Late Update - Just confirms what a mess all this is!

E-health 'tiger teams' yet to meet

  • by: Karen Dearne
  • From: Australian IT
  • October 25, 2011 3:46PM
THE so-called tiger teams expected to draft and complete new technical specifications for the $500 million personally controlled e-health system by November 30 are yet to hold their first meetings.
The National e-Health Transition Authority established the plan to fast-track delivery of critical standards needed for the PCEHR infrastructure build and by the lead implementation sites, ahead of next year's July 1 start date.
Health department chief executive Paul Madden has told The Australian the tiger teams are confident they can sign-off the first round of specs "as ready to build" by October 31, and have the rest finalised and reviewed by the end of next month.
But a leaked document calling for participation by members of Standards Australia's expert IT-014 committees shows only three teams have been established to date - Repository Services, e-Health Interoperability Architecture and Consolidated View.
A second View team is expected to be operational by the third week in November, according to an updated list of PCEHR tiger teams released on Monday.
The Repository team has its first meeting on Friday, Interoperability will meet next Monday while the View team has listed November 7 for its first session.
More here:
Just amazing!
David.

7 comments:

Anonymous said...

Do you recall the song .............

I'm forever blowing bubbles,
Pretty bubbles in the air,
They fly so high, nearly reach the sky,
Then like my dreams they fade and die.

Karen Dearne reported on 25 October 12.00 AM quoting Mr Madden that Nehta's internal tiger teams had been working on the documents "for months", but Mr Madden had no details of participants or expertise.

And as one software industry source said:

"Essentially there's no real proposal on the table, it's just handwaving at this stage, as is the whole process". The tiger teams have not eventuated.

Anonymous said...

The "B2B" Tiger Team met last Thursday.

I would not really call what happened a Tiger Team. I would instead call it an early review of a draft specification. A number of issues were identified.

There do seem to be different lists of Tiger Teams being sent to different organisations and participants.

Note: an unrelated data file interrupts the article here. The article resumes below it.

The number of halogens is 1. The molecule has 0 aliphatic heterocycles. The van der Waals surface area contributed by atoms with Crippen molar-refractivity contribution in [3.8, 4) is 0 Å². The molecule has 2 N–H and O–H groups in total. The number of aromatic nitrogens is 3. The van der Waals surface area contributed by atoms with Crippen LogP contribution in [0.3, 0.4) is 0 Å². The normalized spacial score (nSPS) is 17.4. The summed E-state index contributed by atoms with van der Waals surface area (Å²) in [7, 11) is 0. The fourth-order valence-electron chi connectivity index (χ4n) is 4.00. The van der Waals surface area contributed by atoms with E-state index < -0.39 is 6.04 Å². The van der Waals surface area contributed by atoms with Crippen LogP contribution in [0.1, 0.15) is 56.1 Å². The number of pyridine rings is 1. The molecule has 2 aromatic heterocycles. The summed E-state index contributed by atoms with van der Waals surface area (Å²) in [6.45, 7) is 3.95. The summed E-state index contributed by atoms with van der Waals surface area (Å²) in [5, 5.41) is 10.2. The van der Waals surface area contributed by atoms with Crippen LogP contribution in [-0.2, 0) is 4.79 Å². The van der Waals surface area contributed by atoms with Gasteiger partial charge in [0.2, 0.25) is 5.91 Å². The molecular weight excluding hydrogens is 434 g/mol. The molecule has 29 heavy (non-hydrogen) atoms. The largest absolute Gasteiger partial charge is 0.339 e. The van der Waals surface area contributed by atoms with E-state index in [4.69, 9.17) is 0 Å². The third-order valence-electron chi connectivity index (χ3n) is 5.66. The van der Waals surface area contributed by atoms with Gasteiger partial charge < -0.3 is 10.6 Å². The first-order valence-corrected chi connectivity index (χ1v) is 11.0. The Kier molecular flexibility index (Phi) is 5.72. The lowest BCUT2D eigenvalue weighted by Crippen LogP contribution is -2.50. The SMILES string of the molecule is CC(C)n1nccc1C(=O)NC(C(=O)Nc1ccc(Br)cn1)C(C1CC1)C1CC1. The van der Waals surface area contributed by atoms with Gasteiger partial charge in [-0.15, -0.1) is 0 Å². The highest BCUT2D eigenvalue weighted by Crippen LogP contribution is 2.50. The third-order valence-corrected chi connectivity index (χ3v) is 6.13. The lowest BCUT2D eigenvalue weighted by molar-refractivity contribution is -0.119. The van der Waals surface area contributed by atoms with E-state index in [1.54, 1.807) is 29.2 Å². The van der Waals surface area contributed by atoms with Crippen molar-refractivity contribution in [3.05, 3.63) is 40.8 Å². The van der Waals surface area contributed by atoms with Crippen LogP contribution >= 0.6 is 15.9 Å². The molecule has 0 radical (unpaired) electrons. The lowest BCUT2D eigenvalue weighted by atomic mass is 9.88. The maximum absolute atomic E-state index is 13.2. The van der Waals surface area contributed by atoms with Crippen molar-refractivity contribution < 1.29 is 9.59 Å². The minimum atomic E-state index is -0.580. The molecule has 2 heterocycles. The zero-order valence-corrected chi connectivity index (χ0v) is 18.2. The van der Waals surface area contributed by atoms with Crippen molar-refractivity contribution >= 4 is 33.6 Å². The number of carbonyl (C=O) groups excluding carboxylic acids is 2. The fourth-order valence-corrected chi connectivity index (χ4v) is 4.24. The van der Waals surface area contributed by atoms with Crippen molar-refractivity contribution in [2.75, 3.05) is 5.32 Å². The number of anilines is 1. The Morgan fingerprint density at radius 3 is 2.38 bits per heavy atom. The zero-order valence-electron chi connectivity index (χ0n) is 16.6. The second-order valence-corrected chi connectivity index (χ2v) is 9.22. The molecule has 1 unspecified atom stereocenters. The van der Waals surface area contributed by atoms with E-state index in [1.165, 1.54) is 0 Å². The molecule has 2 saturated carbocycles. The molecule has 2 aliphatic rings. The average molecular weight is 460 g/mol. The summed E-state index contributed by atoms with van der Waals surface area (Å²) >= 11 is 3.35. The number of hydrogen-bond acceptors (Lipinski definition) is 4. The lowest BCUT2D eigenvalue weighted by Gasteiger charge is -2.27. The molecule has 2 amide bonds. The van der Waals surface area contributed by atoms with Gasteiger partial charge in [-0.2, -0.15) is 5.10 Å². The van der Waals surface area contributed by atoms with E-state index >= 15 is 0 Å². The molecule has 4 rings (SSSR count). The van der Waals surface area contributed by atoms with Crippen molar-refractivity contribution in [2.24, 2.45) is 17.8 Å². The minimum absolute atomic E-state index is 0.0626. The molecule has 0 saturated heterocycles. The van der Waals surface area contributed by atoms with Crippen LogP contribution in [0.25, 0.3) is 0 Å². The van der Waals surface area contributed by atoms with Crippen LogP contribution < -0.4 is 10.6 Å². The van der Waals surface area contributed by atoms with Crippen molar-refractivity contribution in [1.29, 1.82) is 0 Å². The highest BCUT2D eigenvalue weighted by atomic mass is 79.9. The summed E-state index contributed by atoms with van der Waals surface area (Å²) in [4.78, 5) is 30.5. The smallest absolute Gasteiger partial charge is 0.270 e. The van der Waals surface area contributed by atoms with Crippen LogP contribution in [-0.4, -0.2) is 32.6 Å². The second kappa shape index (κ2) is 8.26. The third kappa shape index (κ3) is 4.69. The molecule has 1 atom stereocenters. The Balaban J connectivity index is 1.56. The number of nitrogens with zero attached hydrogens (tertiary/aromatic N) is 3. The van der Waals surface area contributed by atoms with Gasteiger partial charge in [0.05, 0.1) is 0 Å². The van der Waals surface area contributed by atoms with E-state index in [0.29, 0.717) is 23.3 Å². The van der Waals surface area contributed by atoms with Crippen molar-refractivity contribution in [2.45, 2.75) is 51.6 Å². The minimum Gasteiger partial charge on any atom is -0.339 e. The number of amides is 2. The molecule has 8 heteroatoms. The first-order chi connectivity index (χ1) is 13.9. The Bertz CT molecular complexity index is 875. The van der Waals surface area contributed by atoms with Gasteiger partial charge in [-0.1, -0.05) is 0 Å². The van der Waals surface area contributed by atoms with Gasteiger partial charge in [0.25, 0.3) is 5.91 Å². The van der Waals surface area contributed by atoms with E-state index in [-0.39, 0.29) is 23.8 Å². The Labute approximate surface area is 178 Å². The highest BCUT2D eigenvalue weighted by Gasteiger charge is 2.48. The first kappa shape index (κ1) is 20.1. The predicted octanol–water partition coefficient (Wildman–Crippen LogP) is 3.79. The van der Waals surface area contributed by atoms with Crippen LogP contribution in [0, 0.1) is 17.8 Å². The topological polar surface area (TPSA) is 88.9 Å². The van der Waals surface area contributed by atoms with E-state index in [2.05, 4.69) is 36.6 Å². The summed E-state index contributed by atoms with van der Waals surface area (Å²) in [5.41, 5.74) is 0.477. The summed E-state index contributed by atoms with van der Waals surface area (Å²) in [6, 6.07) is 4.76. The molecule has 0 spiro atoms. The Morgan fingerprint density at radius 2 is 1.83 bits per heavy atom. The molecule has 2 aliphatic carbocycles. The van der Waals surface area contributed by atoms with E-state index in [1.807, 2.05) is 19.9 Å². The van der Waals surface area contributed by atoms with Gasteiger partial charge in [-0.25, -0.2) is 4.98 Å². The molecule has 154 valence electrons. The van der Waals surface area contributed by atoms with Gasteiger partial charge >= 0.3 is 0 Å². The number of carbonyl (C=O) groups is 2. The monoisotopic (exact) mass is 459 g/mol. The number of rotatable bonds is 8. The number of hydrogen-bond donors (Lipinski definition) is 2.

Anonymous said...

Are the tiger team minutes going to be public?

Dr David More MB PhD FACHI said...

Dream on I fear - we shall see!

David.

Anonymous said...

We shall see - indeed we will.

Tiger Teams scattered far and wide "being sent to different organisations and participants".

It's a classic scam straight out of the textbook. Make it look as though something is happening here, there and everywhere.

Then, they'll give us more time to make something happen.

Anonymous said...

INSANE. This is insane, completely and absolutely insane. It matters not one jot whether these ‘Tiger Teams’ plan to take one week, one month or even six to deliver their specifications.

They know and so does everyone else who has anything to do with health computing that it is impossible, quite impossible, to contract down to a few weeks work that in any other circumstance would take years to deliver.

No one anywhere in the world has been able to demonstrate a capacity to provide meaningful and useful detailed ehealth specifications that quickly. If it were so, ehealth would be well and truly widely embedded into healthcare already.

The arrogance, the stupidity and the blatant irresponsibility and disregard for safety in health is beyond belief.

The legal implications for the whole of health are terrifying in the extreme. Surely somewhere, some one in authority has enough common sense to draw the line and put a halt to this insane behaviour.

Anonymous said...

"Surely somewhere, some one in authority has enough common sense to draw the line and put a halt to this insane behaviour"

Uh? That's the *source* of this insane behaviour.